Over the decades, Vélo Québec has been a participant and witness in the amazing evolution of winter biking. While today in Montréal,10% of cyclists ride year-round and happenings like Vélo sous zéro are generating enthusiasm, the fact remains that the subject of winter biking has captivated cyclists, as well as their detractors, for quite some time. In March 1978, when biking was limited to delivery boys on tricycles and a handful of two-wheel diehards, the issue of Cyclo-nouvelles – which would become Vélo Mag – was entitled “Getting through winter”, encouraging us to “learn how to make the most of Québec’s wonderful climate” and providing tips on clothing and mechanics.
A look back at Montréal’s recent history brings to light several notable initiatives in the evolution of winter biking, some more successful than others. In 2006, the City extended the bike path season by one month, pushing back the opening date from April 15 to April 1 and the closing date from November 1 to November 15. In 2007, the City also presented its Transportation Plan, which was adopted in 2008, when it announced the implementation of a White Network. The latter was to comprise 63 km of bicycle paths maintained for winter cycling, a goal that, in 2012-2013, had still not been achieved. In 2008, cyclist and photographer, François Démontagne, launched the Facebook page Vélo d’hiver Montréal, which would become a major forum in 2013 for debates and discussions. In the same year, Vélo Québec presented the City of Montréal with a Catalogue d’idées et de bonnes pratiques pour faciliter l’usage du vélo quatre saisons, while in Finland, the Winter Cycling Congress and Winter Cycling Federation were launched at the instigation of Timo Perälä.
In February 2014, it became clear how popular winter biking had become in Montréal when Vélo Québec, in partnership with ENvironnement JEUnesse, presented the 15-km happening Vélo sous zéro, a sort of mini version of the Tour de l’Île. The 500 places offered free of charge were snapped up in less than a week and, during the event, the participants’ enthusiasm and smiles left no doubt as to how much they enjoyed the experience. Vélo sous zéro would be presented again in 2015 and 2016, albeit in absolutely freezing weather. In 2017, as part of the festivities surrounding the 375th anniversary of Montréal and the 50th anniversary of Vélo Québec, this joyful gathering was presented in the evening under the name Snow Moon by Bike, capping off the 5th edition of the Winter Cycling Federation’s Congress in style. This sold-out event was an overwhelming success among the some 400 participants from 9 countries, 11 American states and 8 Canadian provinces.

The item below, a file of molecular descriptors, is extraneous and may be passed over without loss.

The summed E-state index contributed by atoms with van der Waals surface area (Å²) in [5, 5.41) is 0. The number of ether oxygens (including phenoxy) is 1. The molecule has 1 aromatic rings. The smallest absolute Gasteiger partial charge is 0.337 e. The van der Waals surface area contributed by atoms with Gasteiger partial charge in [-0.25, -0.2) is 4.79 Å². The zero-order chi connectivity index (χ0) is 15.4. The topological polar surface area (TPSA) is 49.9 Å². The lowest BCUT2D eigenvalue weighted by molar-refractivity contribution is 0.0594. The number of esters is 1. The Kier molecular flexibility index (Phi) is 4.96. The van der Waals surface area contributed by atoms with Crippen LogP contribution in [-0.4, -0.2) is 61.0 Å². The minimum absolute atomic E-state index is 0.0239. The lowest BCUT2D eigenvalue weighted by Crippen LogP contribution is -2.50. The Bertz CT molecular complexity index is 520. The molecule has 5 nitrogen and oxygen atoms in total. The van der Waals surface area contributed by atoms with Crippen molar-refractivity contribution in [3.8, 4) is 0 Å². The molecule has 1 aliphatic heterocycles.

While winter urban biking has become increasingly popular over the past few years, fatbiking has experienced a huge boom in mountain bike and ski centers! In 2014, 12 centers offered about 60 km of trails; in 2017, no fewer than 64 centers offered about 950 km of trails! Thanks to a lot of creativity, a strong media presence, events like the Le Grand Fat Tour, the first Championnats québécois, as well as the constant improvement and professionalization of the offering, the fatbike, which targeted mainly seasoned, inveterate cyclists, managed, in four years, to actually win over families and children. The magazine Vélo Mag featured an extensive article on fatbiking in its winter 2016 edition. Vélo Québec also offers fatbike enthusiasts a directory of trails – listed according to degree of difficulty – and rental shops.
The Société des établissements de plein air du Québec (Sépaq) followed suit in 2017 by offering fatbike trails and rentals in four of its parks, in addition to holding individual events in four others. This project was presented during the Winter Cycling Congress, which, for the first time, offered workshops on the development of the fatbike.
What does the future hold for winter biking? The City of Montréal would like to keep the cycling network open and maintained, with the valuable cooperation of the boroughs, while BIXI is looking at the possibility of operating 12 months a year. As for cyclists’ dream of the Jacques-Cartier Bridge becoming accessible to bicycles year-round, this winter, the Société des Ponts Jacques Cartier et Champlain Incorporée (PJCCI) will be conducting a series of tests, thereby raising the hopes of two-wheel enthusiasts everywhere.